January is National Train Your Dog Month so I wanted to share the story of a rescued dog that was saved with a little patience and training and why training your dog is so very important.
I recently got a call from a rescue group I work with asking me to evaluate a 7 month old pit bull puppy. The puppy, a blue and white female named Butterball, had been jumping up and nipping at people, including children, and although never breaking skin she left bruises and frustration. When I met Butterball she was a typical pit bull puppy – full of boundless energy and excitement and want for affection. I watched as she was taken outside on a leash, jumping and nipping the whole way. The person on the end of the leash said things like “No!” and “Off!” to no avail; Butterball just kept jumping. We went inside and I took the leash and put it under my foot allowing Butterball only about 12-18 inches of leash. This prevented her from jumping up on me altogether. She bounced up and down a few times, then sat and looked at me – CLICK! I was ready with my clicker and treats, of course, to mark the behavior I wanted – four feet on the floor. After only 8 minutes of clicking for four on the floor, Butterball wasn’t even attempting to jump on me. I continued working with her, walking around her (letting her drag the leash) and clicking for following me politely, then walking her on-leash through other rooms of the building. For the next 30 minutes she didn’t jump up, nip or do anything inappropriate to me and she also was able (with well-timed clicks) to greet others politely as well. I discussed my opinion with the head of the rescue – Butterball is a lovely, normal pit bull puppy who is under-exercised and needs training and mental stimulation. With those simple needs met, she will be a wonderful life-long companion to someone. I’m happy to say that Butterball is now in a foster home and doing extremely well in her training! She is available for adoption through The Pet Doctor To The Rescue: http://www.thepetdoctorinc.com/rescue/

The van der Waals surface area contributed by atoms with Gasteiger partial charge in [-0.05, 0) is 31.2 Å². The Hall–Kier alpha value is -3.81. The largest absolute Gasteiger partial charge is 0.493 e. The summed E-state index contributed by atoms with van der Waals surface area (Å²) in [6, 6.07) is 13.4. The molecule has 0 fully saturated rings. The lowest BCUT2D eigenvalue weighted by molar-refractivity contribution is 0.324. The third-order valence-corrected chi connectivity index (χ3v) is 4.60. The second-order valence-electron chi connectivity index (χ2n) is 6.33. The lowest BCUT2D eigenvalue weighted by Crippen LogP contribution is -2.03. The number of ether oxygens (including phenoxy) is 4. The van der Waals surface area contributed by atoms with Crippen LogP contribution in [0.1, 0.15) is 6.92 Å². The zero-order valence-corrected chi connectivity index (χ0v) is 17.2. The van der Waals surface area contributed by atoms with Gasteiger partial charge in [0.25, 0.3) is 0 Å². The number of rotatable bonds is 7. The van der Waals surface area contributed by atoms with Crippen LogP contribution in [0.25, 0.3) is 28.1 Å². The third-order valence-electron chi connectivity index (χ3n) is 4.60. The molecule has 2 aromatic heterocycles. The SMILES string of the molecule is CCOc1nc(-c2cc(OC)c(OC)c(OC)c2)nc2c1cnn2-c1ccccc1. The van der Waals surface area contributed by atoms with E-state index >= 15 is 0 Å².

Now, why did I tell you Butterball’s story? For this reason: problem behavior is the most common reason for animals being surrendered to shelters and many pets end their lives in the shelters to which they were surrendered. “Nearly 50,000 animals enter into the shelter systems in St. Louis every year, and nearly 23,000 animals are put to sleep.” – statistics from the Animal Protective Association of Missouri. In fact, Butterball was being considered for euthanasia. My point is this: most problem behavior is relatively easy to resolve. All it takes is some training, time and patience. World-renowned animal trainer and executive vice president of animal collections and training at Chicago’s world-famous Shedd Aquarium, Ken Ramirez, said “Training is not a luxury but a key component to good animal care”. I could not agree more. The average owner dealing with common problem behavior doesn’t need to hire a professional trainer to come to their house for weeks or months. There are tremendous resources available to the average owner that need only be explored and utilized. Read books on force-free training – I have links to my favorite training books on my website: www.helpinghoundstraining.com/resources.html, register for group training classes with a force-free trainer in your area and if you have significant problems with behavior in your own home and reading and classes aren’t enough to solve those problems, consult with a professional force-free trainer.
It is my sincere hope that in 2012 more pets are able to stay in their homes with loving families who provide the training their pets need. So, get up, grab your leash and start training! You AND your dog will be glad you did!